This Outlook article on young people's knowledge of American history and government incorrectly said a survey of U.S. high school students had missed almost half the questions on a civic literacy test. The students were in college.
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Hey, Young Americans, Here's a Text for You
In the 1990s and the early years of this century, theories that globalization is the ultimate evil found their ascendancy on college campuses. Young people, informed by movements against sweatshops and the World Trade Organization, have come to see democracy as a mere cosmetic gloss on the rapacious monolith of global capitalism.
All of these legacies have left the young feeling depressed, cynical and powerless. And yet our democracy needs them more than ever now. Young people are always in the vanguard of any movement to sustain or advance liberty. Students led the charge for freedom in Prague and Mexico City in 1968, in Chile in 1973, in Beijing and throughout Eastern Europe in 1989.
Young people helped lead the way in the U.S. civil rights movement, white college students joining with African Americans to sign up voters in the Freedom Summer of 1964. The feminist movement was revived after half a century of dormancy by a cadre of young, idealistic and politically savvy women. Same for the antiwar movement: Abbie Hoffman, Rennie Davis and Tom Hayden of the Chicago Seven were ages 17 to 22 when they were charged with conspiracy and inciting to riot while protesting at the 1968 Democratic National Convention in Chicago.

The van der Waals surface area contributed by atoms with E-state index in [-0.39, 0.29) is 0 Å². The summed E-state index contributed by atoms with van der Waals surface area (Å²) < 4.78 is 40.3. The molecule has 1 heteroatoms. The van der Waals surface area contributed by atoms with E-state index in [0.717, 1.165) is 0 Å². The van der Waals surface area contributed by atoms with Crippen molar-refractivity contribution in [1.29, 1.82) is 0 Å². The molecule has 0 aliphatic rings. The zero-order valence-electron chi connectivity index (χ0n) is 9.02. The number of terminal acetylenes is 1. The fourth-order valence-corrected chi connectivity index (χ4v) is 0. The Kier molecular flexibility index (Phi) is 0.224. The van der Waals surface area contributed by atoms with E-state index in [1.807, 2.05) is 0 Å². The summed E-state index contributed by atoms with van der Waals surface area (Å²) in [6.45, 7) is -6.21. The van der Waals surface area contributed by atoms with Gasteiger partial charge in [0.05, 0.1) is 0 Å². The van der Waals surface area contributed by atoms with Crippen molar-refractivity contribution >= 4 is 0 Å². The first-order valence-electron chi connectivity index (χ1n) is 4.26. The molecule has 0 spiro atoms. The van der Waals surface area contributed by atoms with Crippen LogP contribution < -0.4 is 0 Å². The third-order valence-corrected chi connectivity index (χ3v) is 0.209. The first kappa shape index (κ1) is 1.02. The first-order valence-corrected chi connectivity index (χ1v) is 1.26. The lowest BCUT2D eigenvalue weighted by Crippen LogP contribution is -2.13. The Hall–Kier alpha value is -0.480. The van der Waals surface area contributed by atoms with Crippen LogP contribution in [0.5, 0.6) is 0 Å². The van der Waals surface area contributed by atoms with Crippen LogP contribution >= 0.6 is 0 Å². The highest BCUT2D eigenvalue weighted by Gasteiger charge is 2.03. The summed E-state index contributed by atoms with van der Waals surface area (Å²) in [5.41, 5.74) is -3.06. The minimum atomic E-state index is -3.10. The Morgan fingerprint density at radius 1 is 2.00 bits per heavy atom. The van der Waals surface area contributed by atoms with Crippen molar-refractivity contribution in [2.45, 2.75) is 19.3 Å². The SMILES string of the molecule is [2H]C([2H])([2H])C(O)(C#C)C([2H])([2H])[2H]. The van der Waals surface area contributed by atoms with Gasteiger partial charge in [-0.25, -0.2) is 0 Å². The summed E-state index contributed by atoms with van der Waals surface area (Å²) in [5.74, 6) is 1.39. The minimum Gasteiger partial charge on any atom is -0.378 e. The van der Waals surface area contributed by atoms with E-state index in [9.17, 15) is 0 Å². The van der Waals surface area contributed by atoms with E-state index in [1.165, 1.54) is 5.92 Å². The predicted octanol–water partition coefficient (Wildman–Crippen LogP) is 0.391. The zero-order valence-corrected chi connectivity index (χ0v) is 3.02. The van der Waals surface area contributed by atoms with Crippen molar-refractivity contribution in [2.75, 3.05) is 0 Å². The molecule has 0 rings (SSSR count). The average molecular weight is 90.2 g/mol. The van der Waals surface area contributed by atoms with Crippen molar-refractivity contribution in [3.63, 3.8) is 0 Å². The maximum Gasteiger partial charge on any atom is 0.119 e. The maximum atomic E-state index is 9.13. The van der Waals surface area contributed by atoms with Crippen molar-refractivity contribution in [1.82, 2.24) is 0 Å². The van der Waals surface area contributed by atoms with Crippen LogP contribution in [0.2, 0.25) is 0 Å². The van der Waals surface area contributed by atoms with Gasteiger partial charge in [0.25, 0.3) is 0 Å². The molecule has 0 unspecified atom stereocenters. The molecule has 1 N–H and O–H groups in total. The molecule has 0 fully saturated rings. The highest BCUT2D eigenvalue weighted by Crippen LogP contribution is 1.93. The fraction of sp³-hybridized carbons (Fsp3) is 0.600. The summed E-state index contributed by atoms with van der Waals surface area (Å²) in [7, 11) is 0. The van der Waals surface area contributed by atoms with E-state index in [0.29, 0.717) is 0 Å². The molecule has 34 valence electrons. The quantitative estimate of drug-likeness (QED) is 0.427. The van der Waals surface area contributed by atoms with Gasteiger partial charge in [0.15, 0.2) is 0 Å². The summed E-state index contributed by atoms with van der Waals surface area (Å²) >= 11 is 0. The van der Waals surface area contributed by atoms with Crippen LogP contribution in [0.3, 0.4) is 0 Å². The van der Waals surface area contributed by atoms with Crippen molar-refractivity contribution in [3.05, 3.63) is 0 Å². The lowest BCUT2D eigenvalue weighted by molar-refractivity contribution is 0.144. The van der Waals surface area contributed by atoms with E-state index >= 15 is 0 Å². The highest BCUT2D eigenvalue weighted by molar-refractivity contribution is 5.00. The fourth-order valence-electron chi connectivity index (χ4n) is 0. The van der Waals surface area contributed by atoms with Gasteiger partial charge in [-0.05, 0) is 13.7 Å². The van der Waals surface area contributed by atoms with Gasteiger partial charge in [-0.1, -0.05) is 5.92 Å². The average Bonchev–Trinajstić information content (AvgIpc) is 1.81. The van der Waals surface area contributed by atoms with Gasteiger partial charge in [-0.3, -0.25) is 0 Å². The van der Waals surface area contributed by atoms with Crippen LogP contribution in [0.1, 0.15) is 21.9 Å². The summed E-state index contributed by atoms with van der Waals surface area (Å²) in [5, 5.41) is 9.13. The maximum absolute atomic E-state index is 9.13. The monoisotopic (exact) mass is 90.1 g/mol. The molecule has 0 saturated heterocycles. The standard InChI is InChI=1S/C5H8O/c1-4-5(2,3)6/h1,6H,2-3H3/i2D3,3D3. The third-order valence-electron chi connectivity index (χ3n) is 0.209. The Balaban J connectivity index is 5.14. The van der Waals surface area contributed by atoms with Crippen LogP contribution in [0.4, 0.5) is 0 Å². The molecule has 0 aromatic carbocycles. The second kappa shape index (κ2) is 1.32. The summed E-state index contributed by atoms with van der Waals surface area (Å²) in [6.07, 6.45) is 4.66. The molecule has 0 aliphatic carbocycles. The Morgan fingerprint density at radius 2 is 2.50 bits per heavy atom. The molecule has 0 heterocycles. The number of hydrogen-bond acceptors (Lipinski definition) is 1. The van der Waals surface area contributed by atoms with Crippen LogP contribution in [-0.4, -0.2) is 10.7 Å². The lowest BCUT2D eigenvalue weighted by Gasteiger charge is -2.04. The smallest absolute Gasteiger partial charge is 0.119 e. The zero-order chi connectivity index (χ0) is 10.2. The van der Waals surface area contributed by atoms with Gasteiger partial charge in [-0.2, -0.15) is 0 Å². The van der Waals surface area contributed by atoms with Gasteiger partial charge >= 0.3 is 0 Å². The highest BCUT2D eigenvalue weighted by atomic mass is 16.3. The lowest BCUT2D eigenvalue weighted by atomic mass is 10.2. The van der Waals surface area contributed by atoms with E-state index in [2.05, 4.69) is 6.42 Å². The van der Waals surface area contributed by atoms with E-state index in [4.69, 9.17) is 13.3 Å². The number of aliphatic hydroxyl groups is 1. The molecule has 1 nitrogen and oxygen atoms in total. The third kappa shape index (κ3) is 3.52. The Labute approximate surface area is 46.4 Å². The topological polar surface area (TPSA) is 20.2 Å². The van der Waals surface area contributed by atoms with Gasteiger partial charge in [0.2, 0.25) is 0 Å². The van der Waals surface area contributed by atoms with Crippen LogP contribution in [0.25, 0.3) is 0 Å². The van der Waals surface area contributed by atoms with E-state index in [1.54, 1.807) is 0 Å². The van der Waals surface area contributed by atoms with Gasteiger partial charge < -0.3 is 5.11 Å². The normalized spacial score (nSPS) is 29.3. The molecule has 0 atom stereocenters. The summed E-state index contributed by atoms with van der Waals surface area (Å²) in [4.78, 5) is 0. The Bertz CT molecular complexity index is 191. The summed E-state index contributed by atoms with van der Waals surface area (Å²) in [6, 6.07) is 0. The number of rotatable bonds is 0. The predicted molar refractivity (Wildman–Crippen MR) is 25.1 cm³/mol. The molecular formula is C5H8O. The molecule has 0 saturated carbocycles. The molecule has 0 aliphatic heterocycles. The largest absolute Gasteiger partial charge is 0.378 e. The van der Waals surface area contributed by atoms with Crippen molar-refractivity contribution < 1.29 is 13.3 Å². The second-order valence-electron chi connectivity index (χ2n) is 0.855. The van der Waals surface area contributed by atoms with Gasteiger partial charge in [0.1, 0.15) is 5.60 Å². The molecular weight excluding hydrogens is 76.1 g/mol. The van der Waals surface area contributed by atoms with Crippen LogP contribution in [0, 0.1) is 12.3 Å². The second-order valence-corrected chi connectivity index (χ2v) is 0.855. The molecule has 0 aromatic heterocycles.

When I ask young people today whether they've been taught that immense positive changes have come about because small groups of people engaged in democratic practices, many look at me with puzzlement. They need a crash course in democracy -- and a crash course in how easy it is to close down an open society if steps are taken such as those we see our government taking now.
Earlier this year, I helped co-found the American Freedom Campaign to call for a national democracy movement to restore the rule of law. In response, some citizens called a national strike this month on behalf of the Constitution. It was a shaky beginning -- people showed up with their flags and their petitions, but the groups were sparse and shy and out of practice. In New York's Union Square, the sound system failed to carry one new young freedom activist's reading of the Bill of Rights very far. And yet it didn't matter. "For the first time in a long time," said Barbara Martinez as the wind whipped her scarf, "I feel hopeful."
Naomi Wolf is the author of "The End of America: A Letter of Warning to a Young Patriot."